Kohli opens up on his captaincy record in ICC tournaments

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Speaking on the RCB Podcast, India star Virat Kohli opened up on his captaincy and the relationship he shared with his predecessor, MS Dhoni.

Under Kohli’s tenure as captain, India achieved massive success across formats.

The side won 40 out of 68 Tests, 65 out of 95 ODIs and 30 out of 50 T20Is under Kohli’s leadership. During his years as skipper, India achieved limited overs success away from home including historic ODI series wins in Australia and South Africa.

In the longer format, they showcased an enviable dominance at home while also being competitive away. This included a first-ever series win Down Under in 2018/19. 

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At the same time there were drawbacks, including a failure to win ICC trophies. 

However, Kohli didn’t judge himself for this lack of success. For him bringing about a change in the team's culture was the high point of his leadership. Under Kohli's leadership, India reached the final of the 2017 ICC Champions Trophy, the semis of the 2019 ICC Men's Cricket World Cup and the final of the 2021 ICC World Test Championship.

“Look you play to win tournaments, and a lot was made of it (India not winning ICC tournaments) to be honest,” Kohli said. “ We reached the finals of 2017 Champions Trophy, we reached the semis of the World Cup and finals of the Test Championship, and I was considered as a failed captain. I never judged myself from that point of view. 

“What we ended up achieving as a team and the cultural change, for me that’s always going to be a matter of pride because tournaments happen for a certain period of time but a culture happens over a long period of time, and for that you need consistency, for that you need more character than just winning a tournament.”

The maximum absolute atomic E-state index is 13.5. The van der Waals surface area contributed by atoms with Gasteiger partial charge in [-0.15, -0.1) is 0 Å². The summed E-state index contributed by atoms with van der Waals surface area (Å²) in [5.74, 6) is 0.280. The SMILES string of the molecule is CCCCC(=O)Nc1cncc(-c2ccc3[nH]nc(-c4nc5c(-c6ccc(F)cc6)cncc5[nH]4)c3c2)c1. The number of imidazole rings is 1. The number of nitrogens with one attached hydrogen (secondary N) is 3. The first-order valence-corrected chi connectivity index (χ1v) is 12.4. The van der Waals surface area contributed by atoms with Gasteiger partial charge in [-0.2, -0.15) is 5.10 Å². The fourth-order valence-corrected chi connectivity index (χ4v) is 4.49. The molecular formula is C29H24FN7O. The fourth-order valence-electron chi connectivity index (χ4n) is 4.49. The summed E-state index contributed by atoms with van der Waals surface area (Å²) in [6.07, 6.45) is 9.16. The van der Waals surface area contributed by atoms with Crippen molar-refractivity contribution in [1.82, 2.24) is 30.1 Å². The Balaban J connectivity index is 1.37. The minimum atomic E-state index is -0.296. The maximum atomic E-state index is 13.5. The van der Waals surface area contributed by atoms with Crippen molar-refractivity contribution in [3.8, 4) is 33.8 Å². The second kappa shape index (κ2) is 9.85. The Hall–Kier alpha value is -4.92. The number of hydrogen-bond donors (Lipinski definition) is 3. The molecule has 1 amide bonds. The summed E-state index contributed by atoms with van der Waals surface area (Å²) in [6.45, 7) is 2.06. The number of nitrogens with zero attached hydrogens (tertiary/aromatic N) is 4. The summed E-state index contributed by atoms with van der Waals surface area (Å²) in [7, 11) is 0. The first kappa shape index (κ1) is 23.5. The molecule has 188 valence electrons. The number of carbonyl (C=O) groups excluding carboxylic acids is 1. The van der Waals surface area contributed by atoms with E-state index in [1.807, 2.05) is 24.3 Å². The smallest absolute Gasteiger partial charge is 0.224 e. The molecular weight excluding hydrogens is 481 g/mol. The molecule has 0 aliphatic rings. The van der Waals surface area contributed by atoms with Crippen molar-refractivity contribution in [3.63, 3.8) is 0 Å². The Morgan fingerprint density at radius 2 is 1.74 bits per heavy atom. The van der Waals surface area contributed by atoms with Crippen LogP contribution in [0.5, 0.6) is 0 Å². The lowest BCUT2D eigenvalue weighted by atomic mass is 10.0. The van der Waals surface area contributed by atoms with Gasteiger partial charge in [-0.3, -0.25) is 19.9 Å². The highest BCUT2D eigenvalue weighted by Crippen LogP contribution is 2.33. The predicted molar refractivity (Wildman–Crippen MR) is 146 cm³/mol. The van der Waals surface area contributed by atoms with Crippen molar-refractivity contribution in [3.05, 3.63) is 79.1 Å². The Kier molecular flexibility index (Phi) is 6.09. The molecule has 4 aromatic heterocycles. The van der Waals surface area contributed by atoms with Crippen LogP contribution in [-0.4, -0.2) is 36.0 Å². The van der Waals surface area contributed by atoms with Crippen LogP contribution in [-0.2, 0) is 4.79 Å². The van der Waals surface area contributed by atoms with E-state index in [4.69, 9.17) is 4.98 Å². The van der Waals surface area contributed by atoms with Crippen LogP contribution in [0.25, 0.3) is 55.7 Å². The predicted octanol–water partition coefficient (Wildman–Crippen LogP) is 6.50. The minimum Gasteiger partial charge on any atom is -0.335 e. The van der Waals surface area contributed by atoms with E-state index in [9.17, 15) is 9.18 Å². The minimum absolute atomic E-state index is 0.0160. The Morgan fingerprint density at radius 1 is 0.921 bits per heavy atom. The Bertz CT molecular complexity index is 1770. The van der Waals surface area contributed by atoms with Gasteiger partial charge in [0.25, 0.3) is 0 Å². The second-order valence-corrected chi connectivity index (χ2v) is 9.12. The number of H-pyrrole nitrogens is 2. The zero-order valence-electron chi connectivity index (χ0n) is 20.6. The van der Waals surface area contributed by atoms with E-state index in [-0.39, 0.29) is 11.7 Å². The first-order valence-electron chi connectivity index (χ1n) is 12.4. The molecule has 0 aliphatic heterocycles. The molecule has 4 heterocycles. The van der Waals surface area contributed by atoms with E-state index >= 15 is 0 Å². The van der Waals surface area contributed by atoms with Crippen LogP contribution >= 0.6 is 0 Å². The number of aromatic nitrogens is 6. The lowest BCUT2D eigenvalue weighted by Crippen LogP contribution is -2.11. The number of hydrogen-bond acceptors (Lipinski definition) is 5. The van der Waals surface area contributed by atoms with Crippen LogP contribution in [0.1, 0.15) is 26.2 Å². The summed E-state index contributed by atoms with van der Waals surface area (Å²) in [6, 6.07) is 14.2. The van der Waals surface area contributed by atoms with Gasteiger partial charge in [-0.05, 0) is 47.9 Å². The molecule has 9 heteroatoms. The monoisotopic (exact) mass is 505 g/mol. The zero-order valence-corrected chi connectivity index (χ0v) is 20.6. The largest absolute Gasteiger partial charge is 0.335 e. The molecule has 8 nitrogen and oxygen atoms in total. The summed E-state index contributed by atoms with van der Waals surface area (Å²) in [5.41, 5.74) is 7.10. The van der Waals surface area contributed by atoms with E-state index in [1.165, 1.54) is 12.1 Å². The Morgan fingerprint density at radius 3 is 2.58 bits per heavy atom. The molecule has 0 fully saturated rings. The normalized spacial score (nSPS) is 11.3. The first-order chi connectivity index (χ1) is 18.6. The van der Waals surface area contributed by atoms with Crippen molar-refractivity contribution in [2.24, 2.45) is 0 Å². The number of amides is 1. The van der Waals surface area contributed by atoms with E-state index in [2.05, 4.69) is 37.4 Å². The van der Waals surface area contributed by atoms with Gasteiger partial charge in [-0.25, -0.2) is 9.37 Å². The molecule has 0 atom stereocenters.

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Kohli was grateful for the success he saw as a player and believed that winning trophies depended on several variables including discipline and conduct.

“I won World Cup as a player (2011), I won the Champions Trophy (2013) as a player. I’ve been part of a team that won five Test maces. If you look at it from that point of view, there have been people who have never won a World Cup. 

“When things are meant to be, things are meant to be. Sachin Tendulkar was playing his sixth World Cup, and that was the one he won. And I was a part of the team for the first time, and we ended up winning the World Cup. So if I had to look at what went wrong with my career, it’s very easy to do that, but I look at what’s gone right in my career and I’m grateful for that.”

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Kohli described his relationship with India legend MS Dhoni in glowing terms. Kohli’s leadership stint with the senior side began as vice-captain under Dhoni.

It was after Dhoni’s retirement that Kohli took over as Test skipper in 2014. And in January 2017, Kohli again stepped up to become the team’s leader after Dhoni quit as the limited-overs captain.

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Kohli said that there was no “awkwardness” in his transition to captaincy because Dhoni understood that the Delhi player had a good grasp of the game. 

“With me and MS (Dhoni), there was no question of any awkwardness in that whole period because MS chose me,” Kohli added.

“It wasn’t the other way around. When you understand that as a captain, you already have someone who has been under your wing since he was 23 and vice-captain. 

“I was always having conversations with him about what we can do in the field. My suggestions to him, whether we can take it on the board. So I was always his right-hand man. I was always there understanding the game and we also got confidence, because I was playing a lot of match-winning knocks for the team. 

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“So he understood that I understand the game, I understand where the game is going and what I need to do. I was giving him a lot of input on the field. I was always with the feel of the game. 

“He understood that very early, so he kind of took me under his wing and since 2012, I was groomed to be the next guy who’s going to take over. That’s why it (transition) was very smooth.”


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